No, this is not from a horror novel, you are reading a book, believed by millions to be a guide for good morals — and this morals should be taken verbatim. I keep wondering, have Christians really read the bible enough or they are just been selective? Or maybe its just the block religion creates against questioning.

19 Comments

  1. Wat the hell?! Ewwwww! Its disturbing. Ugh I have no words to tell u how disgusted I am by this story. U put up like half of it before n that was insulting enough for women. But the ending is….I don’t have a word to describe it. Can’t believe something like this is supposed to teach ppl rite from wrong.

  2. Wat the hell?! Ewwwww! Its disturbing. Ugh I have no words to tell u how disgusted I am by this story. U put up like half of it before n that was insulting enough for women. But the ending is….I don’t have a word to describe it. Can’t believe something like this is supposed to teach ppl rite from wrong.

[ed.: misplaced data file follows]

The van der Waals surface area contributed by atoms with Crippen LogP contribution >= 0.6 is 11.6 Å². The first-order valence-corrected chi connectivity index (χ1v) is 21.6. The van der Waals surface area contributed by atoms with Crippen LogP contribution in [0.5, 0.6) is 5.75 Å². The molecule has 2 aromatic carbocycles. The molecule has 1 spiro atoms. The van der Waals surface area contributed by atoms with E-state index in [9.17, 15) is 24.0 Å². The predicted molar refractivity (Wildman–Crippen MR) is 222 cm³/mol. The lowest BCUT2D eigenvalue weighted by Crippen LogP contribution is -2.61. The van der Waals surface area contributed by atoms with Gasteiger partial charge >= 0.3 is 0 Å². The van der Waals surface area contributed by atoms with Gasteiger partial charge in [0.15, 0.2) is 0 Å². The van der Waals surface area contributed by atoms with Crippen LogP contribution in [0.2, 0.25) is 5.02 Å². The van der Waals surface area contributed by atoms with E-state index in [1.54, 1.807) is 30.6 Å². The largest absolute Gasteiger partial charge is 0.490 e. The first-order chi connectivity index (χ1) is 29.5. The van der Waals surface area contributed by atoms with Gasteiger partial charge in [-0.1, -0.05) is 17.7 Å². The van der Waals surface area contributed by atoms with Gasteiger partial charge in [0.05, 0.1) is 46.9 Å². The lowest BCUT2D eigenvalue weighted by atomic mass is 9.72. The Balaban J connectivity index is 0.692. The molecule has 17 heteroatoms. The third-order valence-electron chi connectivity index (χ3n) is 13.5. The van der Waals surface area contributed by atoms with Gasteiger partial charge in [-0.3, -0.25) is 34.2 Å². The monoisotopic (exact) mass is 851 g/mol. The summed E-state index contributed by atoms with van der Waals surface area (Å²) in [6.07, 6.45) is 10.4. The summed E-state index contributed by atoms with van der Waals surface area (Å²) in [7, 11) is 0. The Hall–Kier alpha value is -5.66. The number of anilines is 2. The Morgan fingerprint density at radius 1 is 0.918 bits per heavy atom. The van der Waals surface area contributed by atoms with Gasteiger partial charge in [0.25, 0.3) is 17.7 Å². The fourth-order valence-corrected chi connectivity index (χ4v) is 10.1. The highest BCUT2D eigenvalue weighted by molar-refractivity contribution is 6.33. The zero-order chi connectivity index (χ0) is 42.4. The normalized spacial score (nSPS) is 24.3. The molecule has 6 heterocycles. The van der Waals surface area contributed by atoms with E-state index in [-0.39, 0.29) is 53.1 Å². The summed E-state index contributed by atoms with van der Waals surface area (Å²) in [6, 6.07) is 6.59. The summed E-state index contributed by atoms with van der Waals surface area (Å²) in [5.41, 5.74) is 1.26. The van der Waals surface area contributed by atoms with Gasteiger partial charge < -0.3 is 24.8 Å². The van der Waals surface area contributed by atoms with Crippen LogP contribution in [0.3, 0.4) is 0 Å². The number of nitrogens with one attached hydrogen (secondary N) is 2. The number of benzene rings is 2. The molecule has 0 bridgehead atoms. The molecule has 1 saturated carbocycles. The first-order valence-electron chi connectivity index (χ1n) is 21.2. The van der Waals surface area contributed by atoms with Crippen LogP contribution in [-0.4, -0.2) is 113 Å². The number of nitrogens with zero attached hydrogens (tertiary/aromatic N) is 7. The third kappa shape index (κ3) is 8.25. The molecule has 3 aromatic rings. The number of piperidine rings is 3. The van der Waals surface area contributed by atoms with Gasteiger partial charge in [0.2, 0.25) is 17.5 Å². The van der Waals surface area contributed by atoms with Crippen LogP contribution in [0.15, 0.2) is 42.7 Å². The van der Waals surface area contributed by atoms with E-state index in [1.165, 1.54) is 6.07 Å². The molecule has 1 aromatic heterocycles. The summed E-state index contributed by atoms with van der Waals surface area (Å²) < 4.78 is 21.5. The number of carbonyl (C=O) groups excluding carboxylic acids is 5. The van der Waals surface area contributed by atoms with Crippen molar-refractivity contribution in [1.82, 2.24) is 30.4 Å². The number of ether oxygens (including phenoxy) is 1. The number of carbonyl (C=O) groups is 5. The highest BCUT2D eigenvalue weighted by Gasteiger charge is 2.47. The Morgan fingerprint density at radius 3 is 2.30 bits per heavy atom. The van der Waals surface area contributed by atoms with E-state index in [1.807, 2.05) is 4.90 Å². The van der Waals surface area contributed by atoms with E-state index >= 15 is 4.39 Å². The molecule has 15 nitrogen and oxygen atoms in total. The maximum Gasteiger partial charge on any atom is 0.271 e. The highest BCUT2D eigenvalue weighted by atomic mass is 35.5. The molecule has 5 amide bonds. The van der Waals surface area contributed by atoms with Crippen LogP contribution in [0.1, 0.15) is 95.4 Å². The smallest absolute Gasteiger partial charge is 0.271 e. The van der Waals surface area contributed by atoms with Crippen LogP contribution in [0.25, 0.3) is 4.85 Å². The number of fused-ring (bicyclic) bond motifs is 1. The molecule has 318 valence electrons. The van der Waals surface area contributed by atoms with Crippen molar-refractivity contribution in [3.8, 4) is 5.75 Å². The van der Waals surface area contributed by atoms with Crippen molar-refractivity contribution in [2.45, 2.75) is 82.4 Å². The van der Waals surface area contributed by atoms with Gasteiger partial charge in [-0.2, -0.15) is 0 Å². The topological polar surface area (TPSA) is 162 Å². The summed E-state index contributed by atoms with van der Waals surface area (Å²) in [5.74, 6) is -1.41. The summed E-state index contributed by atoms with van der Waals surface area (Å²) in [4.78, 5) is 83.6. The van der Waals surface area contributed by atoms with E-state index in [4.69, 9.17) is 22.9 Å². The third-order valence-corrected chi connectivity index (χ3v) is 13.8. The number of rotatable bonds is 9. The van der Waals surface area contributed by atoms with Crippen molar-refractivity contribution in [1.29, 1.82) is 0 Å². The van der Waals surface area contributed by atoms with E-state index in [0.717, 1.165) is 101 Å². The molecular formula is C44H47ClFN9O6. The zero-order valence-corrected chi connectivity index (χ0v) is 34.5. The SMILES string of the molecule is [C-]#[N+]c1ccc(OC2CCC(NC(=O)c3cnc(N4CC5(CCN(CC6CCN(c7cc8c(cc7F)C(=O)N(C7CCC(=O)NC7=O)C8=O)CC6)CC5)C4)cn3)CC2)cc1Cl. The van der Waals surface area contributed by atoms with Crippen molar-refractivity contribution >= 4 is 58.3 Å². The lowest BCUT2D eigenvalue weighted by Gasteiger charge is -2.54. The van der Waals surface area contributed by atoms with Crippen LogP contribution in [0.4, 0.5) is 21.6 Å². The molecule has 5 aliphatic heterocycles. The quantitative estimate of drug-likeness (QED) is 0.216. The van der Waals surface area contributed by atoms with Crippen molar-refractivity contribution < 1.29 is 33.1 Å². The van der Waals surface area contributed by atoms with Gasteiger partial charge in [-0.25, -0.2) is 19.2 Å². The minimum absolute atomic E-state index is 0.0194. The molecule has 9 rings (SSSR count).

3. why does God need this much defending?

    God doesn’t need defending. Human belings who witness about Jesus will be persecuted. We are given instructions on what to do when this occurs.

    In Mark 13:9-10 Jesus says

    9 “You must be on guard. You will be handed over to the local councils and flogged in the synagogues.On account of me, you will stand before governors and kings as witnesses to them.

    10 And the gospel must first be preached to all nations. Whenever you are arrested and brought to trial, do not worry beforehand about what to say. Just say whatever is given you at the time, for it is not you speaking, but the Holy Spirit [New International Version]

    The purpose of Judges 19 is to show the Levite, a descendant of priests

    1) was not following the laws of Moses by having a concubine

    2) he takes on the conbuine as his wife (sitting with the father assuring him of his duty to her)

    3) he delivers his wife to a gang rape

    4) ritually sacrifices his wife [as if she were cattle See 1 Sam 11:7] by cuting her up and sent the remains as a message to assemble Israel

    Read Deuteronomy 13:13-15. The cut up body of the woman was sent as a message to Israel, about what the Benjamites were doing.